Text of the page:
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Acute neutrophilic meningitis treated successfully with corticosteroids.

Abstract: This report describes a cocaine user who presented with polymorphonuclear pleocytosis in cerebrospinal fluid mimicking bacterial meningitis. Thorough investigation of the cerebrospinal fluid did not reveal evidence of bacteria or fungi. Clinical deterioration was observed in spite of empiric treatment with antibiotics. The patient had a favorable outcome after corticosteroid treatment.


Multiple acute and long-term neurologic complications have been reported with cocaine abuse, including headaches, seizures, cerebral hemorrhage, cerebral infarction, cerebral atrophy, and cerebral vasculitis. (1) We report a case of acute neutrophilic meningitis probably caused by cocaine-induced cerebral vasculitis treated successfully with corticosteroids.

Case Report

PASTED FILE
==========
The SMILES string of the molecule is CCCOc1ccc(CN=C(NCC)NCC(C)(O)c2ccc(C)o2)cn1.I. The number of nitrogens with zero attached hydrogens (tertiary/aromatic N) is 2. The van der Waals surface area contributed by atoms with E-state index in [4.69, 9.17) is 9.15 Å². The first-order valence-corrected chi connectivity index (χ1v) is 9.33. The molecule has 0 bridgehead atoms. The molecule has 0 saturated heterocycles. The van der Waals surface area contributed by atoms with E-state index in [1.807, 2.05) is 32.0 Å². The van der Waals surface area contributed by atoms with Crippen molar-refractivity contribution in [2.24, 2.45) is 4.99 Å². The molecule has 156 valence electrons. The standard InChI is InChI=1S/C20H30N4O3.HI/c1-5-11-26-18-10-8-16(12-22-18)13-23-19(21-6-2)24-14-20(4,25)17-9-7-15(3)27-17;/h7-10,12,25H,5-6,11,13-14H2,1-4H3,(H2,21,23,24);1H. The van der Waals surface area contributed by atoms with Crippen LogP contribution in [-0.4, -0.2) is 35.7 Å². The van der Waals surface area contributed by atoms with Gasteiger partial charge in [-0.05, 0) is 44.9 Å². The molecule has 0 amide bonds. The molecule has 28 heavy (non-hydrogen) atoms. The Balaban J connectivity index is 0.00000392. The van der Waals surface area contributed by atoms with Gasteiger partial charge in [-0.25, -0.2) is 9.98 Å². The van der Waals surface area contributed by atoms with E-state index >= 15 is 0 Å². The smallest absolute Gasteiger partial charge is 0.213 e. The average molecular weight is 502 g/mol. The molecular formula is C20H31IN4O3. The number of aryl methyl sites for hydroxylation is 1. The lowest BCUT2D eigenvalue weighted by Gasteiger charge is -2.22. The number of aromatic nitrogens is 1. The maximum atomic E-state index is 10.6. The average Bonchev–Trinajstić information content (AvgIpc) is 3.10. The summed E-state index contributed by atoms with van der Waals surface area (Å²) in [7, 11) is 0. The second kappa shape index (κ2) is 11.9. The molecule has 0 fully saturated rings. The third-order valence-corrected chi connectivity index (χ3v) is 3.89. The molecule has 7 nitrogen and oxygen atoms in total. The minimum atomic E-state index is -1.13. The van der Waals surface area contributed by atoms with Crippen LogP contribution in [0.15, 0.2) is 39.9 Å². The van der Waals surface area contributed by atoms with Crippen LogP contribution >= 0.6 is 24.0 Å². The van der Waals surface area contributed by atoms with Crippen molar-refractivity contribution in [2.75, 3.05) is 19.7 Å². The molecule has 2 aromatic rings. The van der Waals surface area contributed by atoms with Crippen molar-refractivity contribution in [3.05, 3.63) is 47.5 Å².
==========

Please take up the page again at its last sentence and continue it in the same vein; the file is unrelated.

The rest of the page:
A 33-year-old man presented with severe headache and fever (39[degrees]C) of 10 days' duration. He was an occasional intranasal cocaine user. Neurologic examination was normal. Serum concentration of C-reactive protein was increased (18 mg/L), with a high erythrocyte sedimentation rate (83 mm/h). Leukocytosis (18,700 cells/ [mm.sup.3]) and thrombocytosis (600,000 cells/[mm.sup.3]) were present in the peripheral blood. A lumbar puncture revealed 300 cells/rmn3 with 90% neutrophils, protein 76 mg/dl, immunoglobulin (Ig) G 17.1 mg/dl, glucose 54 mg/dl (102 mg/dl in the serum), and an increased cerebrospinal fluid (CSF) IgG index without oligoclonal bands. CSF stains for bacteria and fungi were negative. Results of CSF and blood cultures and cryptococcal antigen were negative. Polymerase chain reaction for mycobacteria and viruses in CSF and human immunodeficiency virus in the serum was negative. Serologic tests for syphilis, listeria, rickettsias, and mycoplasma were negative. Antineutrophil cytoplasmic, anticardiolipin IgG and IgM, antineuronal, antinuclear, and anti-DNA antibodies in the serum were all negative. Cocaine metabolites were not detected in his urine. Magnetic resonance imaging of the brain showed thickness of the meninges. He was treated empirically with antibiotics for bacterial meningitis, with no improvement. On hospital Day 11, his condition deteriorated, with development of signs of meningism, disorientation, confusion, and bilateral hearing impairment. The persistent fever, the clinical deterioration, and the persistent inflammatory changes in CSF without identification of any infectious pathogen together with the failure of antibiotics led us to suspect a cocaine-induced cerebral vasculopathy. A magnetic resonance angiogram of the brain was reported as normal. No permission for a brain biopsy was obtained. Prednisolone was initiated at a dose of 1 mg/kg for 1 month and the patient rapidly improved, with no residual neurologic deficit. The dose was tapered over a period of 3 months.